Work by Hampstead artist who fled the Nazis is bought by museum

Circus Scene

Circus Scene (oil on canvas 1964) by Marie-Louise von Motesiczky has been acquired by the Ben Uri Museum in Boundary Road NW8. - Credit: Marie-Louise von Motesiczky Trust/Ben Uri

A painting by a Hampstead artist who fled Nazi oppression has been bought by a St John's Wood museum.

Circus Scene by Marie-Louise von Motesiczky, was painted in 1964 when the Viennese-Jewish artist was living in Chesterford Gardens. The "important" late career oil was acquired by the Ben Uri Gallery and Museum for £8,125 to join its collection of Jewish and immigrant artists, many of whom were threatened by Hitler's murderous regime.

Curators hope it will go on show alongside other new acquisitions when the Boundary Road museum reopens.

But in the meantime, it can be viewed in their online gallery of works by 442 artists including Frank Auerbach, Marc Chagall, Sonia Delaunay, Mark Gertler and Jacob Epstein.

The modest venue has spent the past two years digitising its collection to become "the first full scale digital museum" -  a move which has allowed them to expand both their reach and  collection, including the painting by von Motesiczky.


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Born in Vienna in 1906, she left school at 13, and attended art classes in Vienna, The Hague, Frankfurt, Paris, and Berlin before being invited in 1927 to join Max Beckmann’s masterclass in Frankfurt.

But when the Nazis annexed Austria on March 12,1938, she fled to Holland the following day with her mother, Henriette, and childhood nanny. Her brother, Karl, who refused to leave, continued to shelter Jewish friends and Nazi opponents until he was betrayed. He perished in Auschwitz in 1943.

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Marie-Louise held her first exhibition at The Hague in 1939, leaving for London shortly afterwards where she became influenced by fellow emigre Oskar Kokoschka, befriended Hampstead artist Milein Cosman, and became the lover of writer Elias Canetti. Solo shows included the Czechoslovak Institute in 1944, the Beaux Arts Gallery in 1960, and the Goethe Institute in 1985 – which brought critical acclaim and cemented her reputation as an important figurative painter and portraitist, whose subjects included Iris Murdoch and Ursula Vaughan Williams.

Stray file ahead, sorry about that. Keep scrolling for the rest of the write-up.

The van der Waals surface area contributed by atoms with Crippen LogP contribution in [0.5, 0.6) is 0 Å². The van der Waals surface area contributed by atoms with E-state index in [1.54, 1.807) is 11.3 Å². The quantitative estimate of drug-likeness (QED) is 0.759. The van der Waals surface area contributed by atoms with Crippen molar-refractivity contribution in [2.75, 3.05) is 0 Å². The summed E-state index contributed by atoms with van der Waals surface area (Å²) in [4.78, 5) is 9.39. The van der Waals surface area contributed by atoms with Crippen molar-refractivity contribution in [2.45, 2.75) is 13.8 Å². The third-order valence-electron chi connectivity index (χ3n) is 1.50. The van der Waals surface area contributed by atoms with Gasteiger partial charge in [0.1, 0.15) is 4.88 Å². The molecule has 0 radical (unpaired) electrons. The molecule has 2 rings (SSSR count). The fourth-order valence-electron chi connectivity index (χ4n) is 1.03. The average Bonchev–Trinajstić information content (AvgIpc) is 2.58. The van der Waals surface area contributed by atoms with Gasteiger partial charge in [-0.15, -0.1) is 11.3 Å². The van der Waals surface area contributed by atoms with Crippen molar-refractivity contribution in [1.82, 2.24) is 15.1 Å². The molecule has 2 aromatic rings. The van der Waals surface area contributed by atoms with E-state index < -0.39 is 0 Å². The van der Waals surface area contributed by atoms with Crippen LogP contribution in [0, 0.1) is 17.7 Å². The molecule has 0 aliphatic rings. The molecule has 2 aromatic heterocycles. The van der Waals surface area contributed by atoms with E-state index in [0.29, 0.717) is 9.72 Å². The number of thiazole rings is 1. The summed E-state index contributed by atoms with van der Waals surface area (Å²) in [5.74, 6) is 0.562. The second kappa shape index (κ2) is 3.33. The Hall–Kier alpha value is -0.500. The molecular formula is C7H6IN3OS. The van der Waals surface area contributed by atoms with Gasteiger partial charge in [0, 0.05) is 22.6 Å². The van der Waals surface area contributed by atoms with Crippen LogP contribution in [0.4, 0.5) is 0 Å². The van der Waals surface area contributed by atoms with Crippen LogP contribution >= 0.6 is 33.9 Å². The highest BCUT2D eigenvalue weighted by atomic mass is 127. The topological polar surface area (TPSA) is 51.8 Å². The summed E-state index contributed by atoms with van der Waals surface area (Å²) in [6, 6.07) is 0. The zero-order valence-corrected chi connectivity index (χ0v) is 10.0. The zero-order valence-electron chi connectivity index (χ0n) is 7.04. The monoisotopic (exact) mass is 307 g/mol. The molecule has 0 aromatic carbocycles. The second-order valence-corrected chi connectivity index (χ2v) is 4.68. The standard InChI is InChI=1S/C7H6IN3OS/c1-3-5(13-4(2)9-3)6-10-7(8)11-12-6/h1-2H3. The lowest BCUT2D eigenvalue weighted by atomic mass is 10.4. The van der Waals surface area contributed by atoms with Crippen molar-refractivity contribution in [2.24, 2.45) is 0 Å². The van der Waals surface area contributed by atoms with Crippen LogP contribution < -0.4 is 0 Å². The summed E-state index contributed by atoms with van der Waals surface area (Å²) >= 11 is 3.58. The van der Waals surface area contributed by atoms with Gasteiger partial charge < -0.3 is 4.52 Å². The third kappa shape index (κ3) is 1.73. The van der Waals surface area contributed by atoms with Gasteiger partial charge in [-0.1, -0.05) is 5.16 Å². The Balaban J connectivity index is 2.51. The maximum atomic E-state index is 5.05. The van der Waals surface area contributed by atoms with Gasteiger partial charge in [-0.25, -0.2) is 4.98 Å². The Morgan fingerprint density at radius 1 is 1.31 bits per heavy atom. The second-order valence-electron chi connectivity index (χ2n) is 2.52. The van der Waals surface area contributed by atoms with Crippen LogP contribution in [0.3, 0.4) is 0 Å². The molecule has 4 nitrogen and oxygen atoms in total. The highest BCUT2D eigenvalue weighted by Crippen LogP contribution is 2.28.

In 1960 she moved into 6 Chesterford Gardens where her increasingly fragile mother soon joined her along with an Austrian housekeeper who was renowned for her apple strudel. Canetti also moved in, and it became a haven of Viennese decor, cuisine and culture with Henriette installed in a room overlooking the extensive garden, and Marie-Louise in a downstairs studio. The ever closer relationship between daughter and ageing mother produced a series of beautiful, and moving portraits of the fragility of old age and helplessness. Henriette died in 1978, aged 96, and Marie-Louise in 1996, after which the house and studio, run by the Marie-Louise von Motesiczky Trust, became a museum to her life and work.

Circus Scene was among a handful of works offered at auction by the trust and is loosely based on three photographs taken by Marie-Louise at a performance. Although her work was previously exhibited at Ben Uri exhibitions Forced Journeys: Artists in Exile in Britain, and Out of Austria (2018), it is the first example of her work to enter the collection. 

https://benuri.org/




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